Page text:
The new e-Silence Evo from Scott, which features a Brose motor, Contintnetal belt drive, and continuously-variable Nuvinci hub, is a top-spec city bike that has a smooth and comfortable ride, a good range and a very clever transmission system. Its overall weight will make it too burly for some, and there are a few bits I’d change, but overall it’s a classy workhorse that’s built to last. People will probably tell you that could have bought a car for the £3,895 it costs, but if the e-Silence Evo is replacing a second car it’ll pay for itself within a couple of years, and you’ll have had more fun in that time too.
"The all NEW E-Silence Evo will change the way you look at getting around town", say Scott of this machine. "A revolutionary integrated, silent 508wh Brose Engine will get you where you are going faster and more comfortably than ever before. With integrated Supernova lights and clever carrying systems, you can feel at ease leaving the car at home, silence your city."
The ride: great for the city, well specced
The e-Silence Evo comes fully set up for city duties. There's a slimline rack with a bungee strap and a sprung arm for carrying duties, and full Curana mudguards. Schwalbe 50mm city tyres will smooth out the lumps and bumps a bit, and there's a kickstand and belt guard too; belts run much cleaner than chains but you still don't want your good trousers stuck in one.
The riding position of the Scott is adjustable thanks to a clever stem arrangement, but it’s definitely on the active side of the spectrum. This isn’t a sit-up-and-beg city bike, it feels purposeful and a bit sporty; not head-down sporty, though.
The ride is best described as assured. This is a solid-feeling bike, with excellent tyres and brakes, and as such you always feel in control, even when you’re barrelling its 27kg mass down a steep hill. The handlebars are comfortable and well laid out, with everything falling easily to hand. The Syncros saddle is a sporty shape but well padded, and I found it comfortable even for longer rides.
The mudguards do a decent job in the wet, although if the front were longer (or had a mudflap) it would do a better job of keeping your feet dry. The rear mudguard has an integrated rack, which will happily accept two panniers. There’s an elastic strap, too, but the bed of the rack is fairly narrow so it’s not quite as versatile as a full-sized rack, and nor can it carry as much: 15kg is the limit. If you routinely fill up your bags with a week’s worth of shopping, that might be an issue. My only other gripe with the equipment is the kickstand: it’s fixed at the bottom bracket, meaning it interferes with the pedals. Chainstay-mounted kickstands tend to be easier to use.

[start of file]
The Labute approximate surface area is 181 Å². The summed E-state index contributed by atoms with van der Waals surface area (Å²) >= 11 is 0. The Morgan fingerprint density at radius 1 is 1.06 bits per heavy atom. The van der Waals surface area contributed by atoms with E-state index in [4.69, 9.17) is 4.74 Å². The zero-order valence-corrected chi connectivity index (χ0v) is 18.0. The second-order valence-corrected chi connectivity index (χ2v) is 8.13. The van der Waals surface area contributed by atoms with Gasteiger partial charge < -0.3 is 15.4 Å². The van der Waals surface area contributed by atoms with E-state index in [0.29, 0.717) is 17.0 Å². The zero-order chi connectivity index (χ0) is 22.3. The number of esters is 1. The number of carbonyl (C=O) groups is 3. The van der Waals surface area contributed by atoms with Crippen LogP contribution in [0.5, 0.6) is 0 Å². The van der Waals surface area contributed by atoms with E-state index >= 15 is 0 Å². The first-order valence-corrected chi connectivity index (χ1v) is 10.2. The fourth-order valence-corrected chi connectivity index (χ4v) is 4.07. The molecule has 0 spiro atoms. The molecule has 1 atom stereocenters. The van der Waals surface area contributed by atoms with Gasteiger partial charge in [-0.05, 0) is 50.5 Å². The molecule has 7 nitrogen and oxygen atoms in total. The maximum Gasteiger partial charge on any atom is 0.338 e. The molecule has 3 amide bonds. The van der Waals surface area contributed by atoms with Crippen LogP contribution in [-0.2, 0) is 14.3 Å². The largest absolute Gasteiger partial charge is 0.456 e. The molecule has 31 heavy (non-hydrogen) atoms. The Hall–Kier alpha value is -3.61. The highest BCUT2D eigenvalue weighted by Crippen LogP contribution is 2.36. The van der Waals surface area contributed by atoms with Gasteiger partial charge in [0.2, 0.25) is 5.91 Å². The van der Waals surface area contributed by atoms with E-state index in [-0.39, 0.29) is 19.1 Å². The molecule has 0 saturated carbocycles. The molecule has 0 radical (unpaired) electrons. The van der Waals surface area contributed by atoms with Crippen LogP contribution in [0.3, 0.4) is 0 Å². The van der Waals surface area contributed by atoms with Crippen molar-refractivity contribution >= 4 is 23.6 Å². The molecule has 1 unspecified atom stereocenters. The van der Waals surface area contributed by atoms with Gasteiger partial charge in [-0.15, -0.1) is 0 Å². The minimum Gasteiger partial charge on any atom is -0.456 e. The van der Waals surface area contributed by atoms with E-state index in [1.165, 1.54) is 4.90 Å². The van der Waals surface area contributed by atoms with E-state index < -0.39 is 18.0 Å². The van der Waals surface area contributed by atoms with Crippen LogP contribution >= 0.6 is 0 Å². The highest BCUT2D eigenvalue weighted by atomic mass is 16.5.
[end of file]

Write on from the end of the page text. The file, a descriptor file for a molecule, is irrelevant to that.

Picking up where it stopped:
Motor: silent and eager
Scott lay it on pretty thick on the quietness aspect of this bike. Shimano, Bosch and Yamaha mid motors don't exactly make a racket but you can constantly hear them in the background. The Brose unit is different: because it uses a belt drive to transmit the power from the motor to the cranks it really is a lot less noisy. In the highest assist mode you can just about make it out but below that it's functionally silent, making less noise than the tyres on the road.
That's helped on this bike by the use of a Continental belt drive in place of a chain. Belt drives have become more popular in recent years because they're very low-maintenance and last a long time, exactly what you want from your city bike. You can't split them to fit them, as you would a chain, so the frame needs to be split instead; here the split is at the rack mount.
Does it matter that the motor is quiet? Not necessarily, but it is pleasant when you’re out in the countryside to be whizzing along without any motor sound as a backing track. In the city where there’s plenty of background noise anyway, it’s less of an issue. The Brose motor is a very nicely built unit and it integrates well into the frame shape of the Scott. You wouldn’t necessarily pick this as an e-bike at first glance.
More than you want a motor to be quiet, you want it to be powerful. And the Brose is certainly that. The motor can be tuned to different torques up to about 90Nm; this Scott doesn’t feel like it’s running the motor at full torque (which shortens the range) but it’s not wanting for power, making mincemeat of the hills around Bath, of which there are plenty.
The motor is well paired with Nuvinci's 330 hub. It's a very clever piece of kit indeed, using a planetary arrangement of rotating balls to give a continuously variable drive ratio.
The Harmony system uses this hub technology and mates it with a cadence sensor and electronic controls to alter the hub ratio automatically and keep your feet turning at the same rate. What this means in practice is that when you stop the hub slacks off, meaning that your feet spin quickly as you set off, before the hub shifts into a higher ratio.